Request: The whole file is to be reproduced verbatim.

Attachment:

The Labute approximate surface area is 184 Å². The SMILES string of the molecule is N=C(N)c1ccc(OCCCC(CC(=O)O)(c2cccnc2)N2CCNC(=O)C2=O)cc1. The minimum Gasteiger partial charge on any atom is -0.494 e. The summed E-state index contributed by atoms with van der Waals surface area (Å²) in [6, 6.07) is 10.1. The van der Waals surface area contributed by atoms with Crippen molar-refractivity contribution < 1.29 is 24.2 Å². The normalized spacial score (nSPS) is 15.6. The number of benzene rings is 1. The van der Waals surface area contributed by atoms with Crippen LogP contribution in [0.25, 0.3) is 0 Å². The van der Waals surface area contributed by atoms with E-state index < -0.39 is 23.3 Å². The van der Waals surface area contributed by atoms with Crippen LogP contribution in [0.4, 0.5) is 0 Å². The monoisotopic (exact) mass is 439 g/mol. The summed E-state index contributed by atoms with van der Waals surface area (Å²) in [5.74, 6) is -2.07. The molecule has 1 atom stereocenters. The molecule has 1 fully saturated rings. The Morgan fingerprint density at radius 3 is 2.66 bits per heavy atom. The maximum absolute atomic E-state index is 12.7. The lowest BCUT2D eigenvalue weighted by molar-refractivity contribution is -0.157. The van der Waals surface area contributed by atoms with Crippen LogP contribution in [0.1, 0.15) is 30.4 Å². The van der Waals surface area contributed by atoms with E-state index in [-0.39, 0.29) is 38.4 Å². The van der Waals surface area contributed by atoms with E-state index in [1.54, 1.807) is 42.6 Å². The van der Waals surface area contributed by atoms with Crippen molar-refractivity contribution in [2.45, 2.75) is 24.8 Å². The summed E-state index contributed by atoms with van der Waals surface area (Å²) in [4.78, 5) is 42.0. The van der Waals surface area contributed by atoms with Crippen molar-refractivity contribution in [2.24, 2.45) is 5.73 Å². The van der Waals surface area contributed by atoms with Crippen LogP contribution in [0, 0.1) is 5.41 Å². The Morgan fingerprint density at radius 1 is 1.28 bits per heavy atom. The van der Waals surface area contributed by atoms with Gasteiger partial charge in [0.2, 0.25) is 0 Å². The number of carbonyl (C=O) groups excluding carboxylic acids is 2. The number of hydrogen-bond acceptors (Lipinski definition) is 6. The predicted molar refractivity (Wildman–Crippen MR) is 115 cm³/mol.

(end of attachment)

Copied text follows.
The Labute approximate surface area is 184 Å². The SMILES string of the molecule is N=C(N)c1ccc(OCCCC(CC(=O)O)(c2cccnc2)N2CCNC(=O)C2=O)cc1. The minimum Gasteiger partial charge on any atom is -0.494 e. The summed E-state index contributed by atoms with van der Waals surface area (Å²) in [6, 6.07) is 10.1. The van der Waals surface area contributed by atoms with Crippen molar-refractivity contribution < 1.29 is 24.2 Å². The normalized spacial score (nSPS) is 15.6. The number of benzene rings is 1. The van der Waals surface area contributed by atoms with Crippen LogP contribution in [0.25, 0.3) is 0 Å². The van der Waals surface area contributed by atoms with E-state index < -0.39 is 23.3 Å². The van der Waals surface area contributed by atoms with Crippen LogP contribution in [0.4, 0.5) is 0 Å². The monoisotopic (exact) mass is 439 g/mol. The summed E-state index contributed by atoms with van der Waals surface area (Å²) in [5.74, 6) is -2.07. The molecule has 1 atom stereocenters. The molecule has 1 fully saturated rings. The Morgan fingerprint density at radius 3 is 2.66 bits per heavy atom. The maximum absolute atomic E-state index is 12.7. The lowest BCUT2D eigenvalue weighted by molar-refractivity contribution is -0.157. The van der Waals surface area contributed by atoms with Crippen LogP contribution in [0.1, 0.15) is 30.4 Å². The van der Waals surface area contributed by atoms with E-state index in [-0.39, 0.29) is 38.4 Å². The van der Waals surface area contributed by atoms with E-state index in [1.54, 1.807) is 42.6 Å². The van der Waals surface area contributed by atoms with Crippen molar-refractivity contribution in [2.45, 2.75) is 24.8 Å². The summed E-state index contributed by atoms with van der Waals surface area (Å²) in [4.78, 5) is 42.0. The van der Waals surface area contributed by atoms with Crippen molar-refractivity contribution in [2.24, 2.45) is 5.73 Å². The van der Waals surface area contributed by atoms with Crippen LogP contribution in [0, 0.1) is 5.41 Å². The Morgan fingerprint density at radius 1 is 1.28 bits per heavy atom. The van der Waals surface area contributed by atoms with Gasteiger partial charge in [0.2, 0.25) is 0 Å². The number of carbonyl (C=O) groups excluding carboxylic acids is 2. The number of hydrogen-bond acceptors (Lipinski definition) is 6. The predicted molar refractivity (Wildman–Crippen MR) is 115 cm³/mol.